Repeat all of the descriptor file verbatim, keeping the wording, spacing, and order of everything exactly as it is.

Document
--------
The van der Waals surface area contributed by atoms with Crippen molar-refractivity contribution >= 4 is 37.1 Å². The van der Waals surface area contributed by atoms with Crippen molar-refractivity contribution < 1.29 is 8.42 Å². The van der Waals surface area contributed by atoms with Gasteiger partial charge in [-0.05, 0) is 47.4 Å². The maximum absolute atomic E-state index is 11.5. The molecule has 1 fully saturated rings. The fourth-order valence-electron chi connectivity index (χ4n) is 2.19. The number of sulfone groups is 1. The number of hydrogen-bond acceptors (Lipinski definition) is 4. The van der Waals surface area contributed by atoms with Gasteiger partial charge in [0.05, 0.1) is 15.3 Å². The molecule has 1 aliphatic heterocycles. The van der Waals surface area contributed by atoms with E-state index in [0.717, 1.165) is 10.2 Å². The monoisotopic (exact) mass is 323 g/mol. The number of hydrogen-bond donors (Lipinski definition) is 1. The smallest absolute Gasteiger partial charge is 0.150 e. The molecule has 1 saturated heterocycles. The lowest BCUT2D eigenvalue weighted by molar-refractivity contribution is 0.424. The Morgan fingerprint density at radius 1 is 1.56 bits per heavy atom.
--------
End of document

The van der Waals surface area contributed by atoms with Crippen molar-refractivity contribution >= 4 is 37.1 Å². The van der Waals surface area contributed by atoms with Crippen molar-refractivity contribution < 1.29 is 8.42 Å². The van der Waals surface area contributed by atoms with Gasteiger partial charge in [-0.05, 0) is 47.4 Å². The maximum absolute atomic E-state index is 11.5. The molecule has 1 fully saturated rings. The fourth-order valence-electron chi connectivity index (χ4n) is 2.19. The number of sulfone groups is 1. The number of hydrogen-bond acceptors (Lipinski definition) is 4. The van der Waals surface area contributed by atoms with Gasteiger partial charge in [0.05, 0.1) is 15.3 Å². The molecule has 1 aliphatic heterocycles. The van der Waals surface area contributed by atoms with E-state index in [0.717, 1.165) is 10.2 Å². The monoisotopic (exact) mass is 323 g/mol. The number of hydrogen-bond donors (Lipinski definition) is 1. The smallest absolute Gasteiger partial charge is 0.150 e. The molecule has 1 saturated heterocycles. The lowest BCUT2D eigenvalue weighted by molar-refractivity contribution is 0.424. The Morgan fingerprint density at radius 1 is 1.56 bits per heavy atom.